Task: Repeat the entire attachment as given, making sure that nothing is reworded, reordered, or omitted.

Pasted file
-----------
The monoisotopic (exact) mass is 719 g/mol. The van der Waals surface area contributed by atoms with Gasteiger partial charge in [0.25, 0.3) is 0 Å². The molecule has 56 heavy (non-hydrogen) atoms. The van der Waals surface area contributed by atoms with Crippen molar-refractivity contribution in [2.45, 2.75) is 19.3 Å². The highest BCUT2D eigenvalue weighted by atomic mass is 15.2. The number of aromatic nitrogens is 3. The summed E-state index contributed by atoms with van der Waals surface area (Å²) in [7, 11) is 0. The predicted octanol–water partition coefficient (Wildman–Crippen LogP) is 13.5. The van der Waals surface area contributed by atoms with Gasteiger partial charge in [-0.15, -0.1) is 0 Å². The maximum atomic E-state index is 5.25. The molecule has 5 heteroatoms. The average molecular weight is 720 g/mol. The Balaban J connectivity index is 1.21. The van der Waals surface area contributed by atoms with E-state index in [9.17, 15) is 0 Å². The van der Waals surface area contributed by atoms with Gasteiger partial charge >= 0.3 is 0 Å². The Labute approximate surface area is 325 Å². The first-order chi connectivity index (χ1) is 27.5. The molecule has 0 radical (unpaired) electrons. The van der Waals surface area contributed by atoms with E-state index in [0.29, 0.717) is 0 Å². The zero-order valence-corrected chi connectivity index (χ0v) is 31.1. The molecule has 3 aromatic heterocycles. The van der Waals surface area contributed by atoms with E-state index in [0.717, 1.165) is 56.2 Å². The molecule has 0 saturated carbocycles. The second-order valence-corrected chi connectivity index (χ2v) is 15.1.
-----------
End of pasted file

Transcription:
The monoisotopic (exact) mass is 719 g/mol. The van der Waals surface area contributed by atoms with Gasteiger partial charge in [0.25, 0.3) is 0 Å². The molecule has 56 heavy (non-hydrogen) atoms. The van der Waals surface area contributed by atoms with Crippen molar-refractivity contribution in [2.45, 2.75) is 19.3 Å². The highest BCUT2D eigenvalue weighted by atomic mass is 15.2. The number of aromatic nitrogens is 3. The summed E-state index contributed by atoms with van der Waals surface area (Å²) in [7, 11) is 0. The predicted octanol–water partition coefficient (Wildman–Crippen LogP) is 13.5. The van der Waals surface area contributed by atoms with Gasteiger partial charge in [-0.15, -0.1) is 0 Å². The maximum atomic E-state index is 5.25. The molecule has 5 heteroatoms. The average molecular weight is 720 g/mol. The Balaban J connectivity index is 1.21. The van der Waals surface area contributed by atoms with E-state index in [9.17, 15) is 0 Å². The van der Waals surface area contributed by atoms with Gasteiger partial charge >= 0.3 is 0 Å². The Labute approximate surface area is 325 Å². The first-order chi connectivity index (χ1) is 27.5. The molecule has 0 radical (unpaired) electrons. The van der Waals surface area contributed by atoms with E-state index in [0.29, 0.717) is 0 Å². The zero-order valence-corrected chi connectivity index (χ0v) is 31.1. The molecule has 3 aromatic heterocycles. The van der Waals surface area contributed by atoms with E-state index in [0.717, 1.165) is 56.2 Å². The molecule has 0 saturated carbocycles. The second-order valence-corrected chi connectivity index (χ2v) is 15.1.